The day started early.  A two hour train ride to Munich where I sat around the airport for another 2+ hours waiting for my flight to Florence, which took an hour and a half. From the airport there is a bus that shuttled me into the center of town for a couple of Euro, and then a five minute walk to the hotel.  It seems like a lot of time, but a train ride from Salzburg to Florence would have taken over eight hours.  I saved myself about 3 hours doing it this way.  Although it cost about twice as much.

The weather was hot and muggy when I arrived.  By the time I reached the hotel I was dripping in sweat.  Temperatures were in the low 80’s but it felt much warmer.

I was staying in a modern boutique style hotel with only 16 rooms.  The elevator was big enough to fit me and my suitcase, and not much else.  The same could be said of my room.

The room was a single, so I expected it to be small like the others I’d had in places like Munich.  The bathroom was tiny.  So small, that the shower was in the corner and had folding doors to save room when not in use.  It was like showering in a phone booth.  But it was clean and in a convenient location.  The hotel staff were super friendly and helpful.

My phone booth.

I only had two full days in Florence which means I’d be at full sprint trying to get everything in, which has pretty much been the case in most places I’ve visited.  Fortunately the city is small, and most sights are within a 15 – 20 minute walk.  The only problem is the crowds and waiting in line.

The guidebooks all recommended I pick up a Firenze Card.  It is a pass that gets you into all the major sights.  It’s expensive, but is supposed to be worth it as it lets you skip the long lines.  So I bought one, which cost almost $100.

On day one, I headed out about 10 am after having breakfast at the hotel.  I pass by the Duomo, which had a line that circled half the building.  It’s free to get in and not covered by the Firenze Card.  Guide books said it’s not really worth the wait so I took them at their word and headed to the Uffizi Gallery.  The lines were pretty terrible there and I looked for the express line that my card got me access to.  Not as bad as the general line, but still very long.  I was pissed.  They made it sound like I could skip the lines, but it didn’t mention anything about having another long line for the pass holders.

That put me in a sour mood.  Instead of standing in line for an hour in the hot midday sun, I decided to take the city walk outlined in the guidebook and got to know the town.

Orsanmichele

The Orsanmichele is an old granary which is now a church and museum.  The ground floor is a church, the first floor houses sculptures from the fifteenth and sixteenth centuries, which used to adorn the outside of the building (now replaced with replicas). And the top floor has some nice views over the city.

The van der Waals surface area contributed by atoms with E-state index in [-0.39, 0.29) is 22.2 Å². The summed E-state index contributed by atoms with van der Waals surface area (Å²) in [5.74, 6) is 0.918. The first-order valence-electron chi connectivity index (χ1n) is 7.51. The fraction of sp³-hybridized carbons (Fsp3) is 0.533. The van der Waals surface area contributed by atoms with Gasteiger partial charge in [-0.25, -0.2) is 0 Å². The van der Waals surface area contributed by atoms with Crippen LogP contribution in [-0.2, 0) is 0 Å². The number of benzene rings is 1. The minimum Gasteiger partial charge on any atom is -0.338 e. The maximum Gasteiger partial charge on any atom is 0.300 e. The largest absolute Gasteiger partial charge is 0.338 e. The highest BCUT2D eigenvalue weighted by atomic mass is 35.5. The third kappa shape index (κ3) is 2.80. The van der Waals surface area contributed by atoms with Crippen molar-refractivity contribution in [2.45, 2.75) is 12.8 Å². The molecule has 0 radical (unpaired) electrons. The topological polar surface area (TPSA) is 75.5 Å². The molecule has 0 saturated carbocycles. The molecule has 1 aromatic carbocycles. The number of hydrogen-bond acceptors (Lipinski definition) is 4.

Palazzo Vecchio

Next stop was the Palazzo Vecchio, or “The Old Palace.”  It was originally built in 1299 with additions made throughout the centuries.  In front of the palace stands a copy of Michelangelo’s David.  The original stood there until the 1850’s when it was moved to it’s current home at the Accademia Gallery.  No lines here so I went straight in for the tour.

The show piece of the palace must be the Salone dei Cinquecento and it’s massive paintings on the wall.  You might recognize it from the Dan Brown movie “Inferno.”

The self guided tour continues upstairs where you get to see the royal apartments.  I was happy to see the Medici’s employed a different interior decorator than there neighbors to the north.

The map room was fascinating with it’s collection of 16th century maps showing the known world at the time.  The large globe in the center of the room was taller than me.

Galileo Museum

My last tour for the day was the Galileo Museum.  This was a truly unexpected pleasure.  It houses a collection of historic scientific instruments and all of Galileo’s collection.  They have on display two of his telescopes which he used to discover the moons of Jupiter in 1610.

Bust of Galileo

The museum has instruments from chemistry to astronomy to physics and much more.   The experiments and discoveries they were making back then is really astounding.

Ponte Vecchio

I was down at the river so I decided to have a look at the famous Ponte Vecchio.  This medieval bridge is best know for the shops built along it, still in use today – mainly by overpriced souvenir shops and jewelry stores.  It’s a popular spot for photos in Florence.

I walked back to the hotel to get cleaned up and get some grub.  The hotel recommended a couple of restaurants to me that served “authentic Tuscan food.”  The one I tried was known for it’s Florentine Steak, which looked delicious when I saw it on the tables next to me.

I wanted one for myself, but they were huge.  I asked the waitress if they had smaller portions, but found out that Florentine Steak can’t be smaller than 1.3 kg – that’s 45 ounces!  No wonder everyone was sharing them at their table.  Although I really want to try the local specialties in each location, this was just too large and too expensive for just me. I passed and went for some pasta dish they recommended, which was just ok.  The beer for the evening was Birra Moretti and was very good.

The plan for the next day is to see the Uffizi Gallery, the Accademia Gallery, and the Duomo Museum.

2 thoughts on “Exploring Florence”

    • Thanks Scott! I’m happy you are following along with me. I need to get these updates coming faster, the Europe part of the trip is over half way done. Hope all is well back in AZ.

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